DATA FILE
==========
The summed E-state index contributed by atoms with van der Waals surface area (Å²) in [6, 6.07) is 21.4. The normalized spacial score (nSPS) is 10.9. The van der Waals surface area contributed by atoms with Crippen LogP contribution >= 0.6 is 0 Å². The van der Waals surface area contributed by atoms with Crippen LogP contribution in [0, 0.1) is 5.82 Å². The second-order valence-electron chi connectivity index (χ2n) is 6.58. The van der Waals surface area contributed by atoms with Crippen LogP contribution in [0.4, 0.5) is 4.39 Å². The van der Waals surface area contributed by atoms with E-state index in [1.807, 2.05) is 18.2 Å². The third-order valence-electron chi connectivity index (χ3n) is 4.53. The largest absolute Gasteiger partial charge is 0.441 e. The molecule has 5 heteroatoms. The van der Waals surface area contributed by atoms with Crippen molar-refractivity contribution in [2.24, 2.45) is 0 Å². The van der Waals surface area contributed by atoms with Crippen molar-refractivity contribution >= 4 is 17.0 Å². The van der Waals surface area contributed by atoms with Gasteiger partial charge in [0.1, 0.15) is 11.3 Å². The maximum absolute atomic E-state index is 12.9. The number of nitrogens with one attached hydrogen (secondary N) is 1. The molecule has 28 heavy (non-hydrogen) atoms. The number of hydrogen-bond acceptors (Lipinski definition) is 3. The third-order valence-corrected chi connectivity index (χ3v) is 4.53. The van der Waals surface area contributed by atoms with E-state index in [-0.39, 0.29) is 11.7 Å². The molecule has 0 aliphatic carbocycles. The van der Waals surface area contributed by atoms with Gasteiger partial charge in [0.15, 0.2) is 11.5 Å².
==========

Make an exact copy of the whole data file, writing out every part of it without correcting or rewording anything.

The summed E-state index contributed by atoms with van der Waals surface area (Å²) in [6, 6.07) is 21.4. The normalized spacial score (nSPS) is 10.9. The van der Waals surface area contributed by atoms with Crippen LogP contribution >= 0.6 is 0 Å². The van der Waals surface area contributed by atoms with Crippen LogP contribution in [0, 0.1) is 5.82 Å². The second-order valence-electron chi connectivity index (χ2n) is 6.58. The van der Waals surface area contributed by atoms with Crippen LogP contribution in [0.4, 0.5) is 4.39 Å². The van der Waals surface area contributed by atoms with E-state index in [1.807, 2.05) is 18.2 Å². The third-order valence-electron chi connectivity index (χ3n) is 4.53. The largest absolute Gasteiger partial charge is 0.441 e. The molecule has 5 heteroatoms. The van der Waals surface area contributed by atoms with Crippen molar-refractivity contribution in [2.24, 2.45) is 0 Å². The van der Waals surface area contributed by atoms with Crippen molar-refractivity contribution >= 4 is 17.0 Å². The van der Waals surface area contributed by atoms with Gasteiger partial charge in [0.1, 0.15) is 11.3 Å². The maximum absolute atomic E-state index is 12.9. The number of nitrogens with one attached hydrogen (secondary N) is 1. The molecule has 28 heavy (non-hydrogen) atoms. The number of hydrogen-bond acceptors (Lipinski definition) is 3. The third-order valence-corrected chi connectivity index (χ3v) is 4.53. The van der Waals surface area contributed by atoms with E-state index in [-0.39, 0.29) is 11.7 Å². The molecule has 0 aliphatic carbocycles. The van der Waals surface area contributed by atoms with Gasteiger partial charge in [0.15, 0.2) is 11.5 Å².